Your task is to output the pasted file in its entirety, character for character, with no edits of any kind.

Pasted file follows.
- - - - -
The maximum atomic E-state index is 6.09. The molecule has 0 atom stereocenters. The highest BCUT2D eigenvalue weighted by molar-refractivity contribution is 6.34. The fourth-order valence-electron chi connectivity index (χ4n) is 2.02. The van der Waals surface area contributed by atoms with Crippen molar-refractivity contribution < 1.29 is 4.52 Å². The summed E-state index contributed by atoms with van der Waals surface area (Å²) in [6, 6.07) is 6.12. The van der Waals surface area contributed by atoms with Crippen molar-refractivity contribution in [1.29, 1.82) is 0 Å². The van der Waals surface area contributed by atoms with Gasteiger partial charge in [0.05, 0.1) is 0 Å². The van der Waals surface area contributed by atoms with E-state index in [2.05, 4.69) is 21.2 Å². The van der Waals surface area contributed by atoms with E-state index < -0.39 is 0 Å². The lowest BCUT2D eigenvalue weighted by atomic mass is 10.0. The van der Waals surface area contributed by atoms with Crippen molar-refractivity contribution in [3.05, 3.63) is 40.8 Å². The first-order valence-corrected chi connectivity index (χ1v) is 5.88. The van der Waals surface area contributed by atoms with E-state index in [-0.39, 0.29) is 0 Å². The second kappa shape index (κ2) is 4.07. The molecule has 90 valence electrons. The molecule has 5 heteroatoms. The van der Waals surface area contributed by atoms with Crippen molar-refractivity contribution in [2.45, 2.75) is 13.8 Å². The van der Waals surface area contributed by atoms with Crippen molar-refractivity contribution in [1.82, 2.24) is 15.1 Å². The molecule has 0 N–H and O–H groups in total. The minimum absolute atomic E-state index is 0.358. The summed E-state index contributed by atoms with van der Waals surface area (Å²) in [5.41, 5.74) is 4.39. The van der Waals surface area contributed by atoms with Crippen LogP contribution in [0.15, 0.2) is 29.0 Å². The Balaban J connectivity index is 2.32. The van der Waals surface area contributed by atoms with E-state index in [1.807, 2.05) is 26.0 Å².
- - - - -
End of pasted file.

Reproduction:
The maximum atomic E-state index is 6.09. The molecule has 0 atom stereocenters. The highest BCUT2D eigenvalue weighted by molar-refractivity contribution is 6.34. The fourth-order valence-electron chi connectivity index (χ4n) is 2.02. The van der Waals surface area contributed by atoms with Crippen molar-refractivity contribution < 1.29 is 4.52 Å². The summed E-state index contributed by atoms with van der Waals surface area (Å²) in [6, 6.07) is 6.12. The van der Waals surface area contributed by atoms with Crippen molar-refractivity contribution in [1.29, 1.82) is 0 Å². The van der Waals surface area contributed by atoms with Gasteiger partial charge in [0.05, 0.1) is 0 Å². The van der Waals surface area contributed by atoms with E-state index in [2.05, 4.69) is 21.2 Å². The van der Waals surface area contributed by atoms with E-state index < -0.39 is 0 Å². The lowest BCUT2D eigenvalue weighted by atomic mass is 10.0. The van der Waals surface area contributed by atoms with Crippen molar-refractivity contribution in [3.05, 3.63) is 40.8 Å². The first-order valence-corrected chi connectivity index (χ1v) is 5.88. The van der Waals surface area contributed by atoms with E-state index in [-0.39, 0.29) is 0 Å². The second kappa shape index (κ2) is 4.07. The molecule has 90 valence electrons. The molecule has 5 heteroatoms. The van der Waals surface area contributed by atoms with Crippen molar-refractivity contribution in [2.45, 2.75) is 13.8 Å². The van der Waals surface area contributed by atoms with Crippen molar-refractivity contribution in [1.82, 2.24) is 15.1 Å². The molecule has 0 N–H and O–H groups in total. The minimum absolute atomic E-state index is 0.358. The summed E-state index contributed by atoms with van der Waals surface area (Å²) in [5.41, 5.74) is 4.39. The van der Waals surface area contributed by atoms with Crippen LogP contribution in [0.15, 0.2) is 29.0 Å². The Balaban J connectivity index is 2.32. The van der Waals surface area contributed by atoms with E-state index in [1.807, 2.05) is 26.0 Å².